Another typical trait of this personality is that he's often in a rush; he runs from one commitment to another and often gets very uptight if he's late for any date. Rather than being unable to keep to a schedule, the excessively Yang Wood person is obsessed and rigid about keeping to a schedule.

Typical imbalance symptoms of Yang Wood types are high blood pressure, heart disease, muscle spasms and stiffness of the neck, insomnia, headaches and gastrointestinal disturbances such as stomach ulcers and irritable bowel syndrome. 

Essential Oils that can be used to calm the nervous stress and cool the emotionally hot-tempered and uptight nature of Yang Wood personality types are: Roman and German Chamomile, Lavender, Lemon and Spikenard. These oils are all powerfully effective for the associated physical imbalances as well. German Chamomile is stronger than Roman Chamomile so for children exhibiting the very temperamental qualities of a Yang Wood imbalance it is best to use Roman Chamomile.

A Yin Wood type personality is also nervous but more timid and indecisive (vs. the overbearing leader that is displayed by Yang Wood personalities). The Yin wood person, though highly intelligent, lacks the courageousness we associate with the Yang Wood person. 

And even though a Yin Wood person is success driven, he tends to have a low self-esteem or self-worth issues,  feeling insufficient and not good enough within himself.  To help fortify this sense of insufficiency, the Yin Wood person needs to nourish the Liver Blood. 

In Chinese Medicine, Yin Wood types are also moody and emotionally unstable, and since they often withhold the expression of their feelings they can be physically rigid and tend to have a wiry type of muscular build. These people typically are not very flexible in body or mind. As they tend to internalize their feelings and emotions, Yin Wood types are prone to both depression and anxiety as a result of the emotional build up from repression.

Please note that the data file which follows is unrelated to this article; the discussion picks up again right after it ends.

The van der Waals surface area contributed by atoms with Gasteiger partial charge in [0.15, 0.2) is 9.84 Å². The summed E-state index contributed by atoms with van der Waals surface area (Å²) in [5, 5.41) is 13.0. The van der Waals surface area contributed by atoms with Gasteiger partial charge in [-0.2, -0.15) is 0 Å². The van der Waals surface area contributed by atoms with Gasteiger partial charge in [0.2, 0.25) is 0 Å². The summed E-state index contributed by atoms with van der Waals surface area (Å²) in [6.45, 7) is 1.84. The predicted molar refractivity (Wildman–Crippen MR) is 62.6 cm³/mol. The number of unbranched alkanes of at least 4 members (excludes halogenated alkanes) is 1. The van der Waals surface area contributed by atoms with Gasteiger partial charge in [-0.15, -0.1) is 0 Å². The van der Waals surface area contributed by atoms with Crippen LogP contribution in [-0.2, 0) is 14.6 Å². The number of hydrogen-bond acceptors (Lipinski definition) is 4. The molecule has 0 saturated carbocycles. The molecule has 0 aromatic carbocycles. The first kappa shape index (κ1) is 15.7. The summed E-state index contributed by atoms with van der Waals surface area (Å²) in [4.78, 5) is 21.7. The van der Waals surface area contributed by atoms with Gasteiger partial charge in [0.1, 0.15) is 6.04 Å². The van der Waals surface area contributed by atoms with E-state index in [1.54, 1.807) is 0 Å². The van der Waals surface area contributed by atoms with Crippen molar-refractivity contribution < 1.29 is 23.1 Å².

Yin Wood types have a lot of ideas streaming through their minds, so it can be difficult for them to focus on a particular project. They are prone to headaches, digestive upsets and sexual frigidity, nervous tics and twitches. 

The Yin Wood type personality needs to also calm his or her nervous system but rather than cooling the system down, he or she will need more blood nourishment to relax internally. Supporting the blood will help boost vitality so they are more courageous and sexually invigorated.

Essential Oils that support nourishment of the blood are Angelica sinensis root (Dang Gui), Angelica Archangel (seed and root),  Ligusticum Wallichi (Chuan Xiong), Carrot Seed, Celery Seed, Rose and Vetiver. Winter Savory is also an important essential oil to stimulate the Spleen in its production of blood to benefit the Liver.

All of these oils can be diffused or made into blends and applied topically over acupuncture points to regulate and nourish the Liver or to sedate the Gallbladder thereby establishing a healthy rhythm for your Wood energy. Some of these oils can be taken internally as well. Please consult an acupuncturist who practices Medical Aromatherapy to learn specific protocols for your particular needs.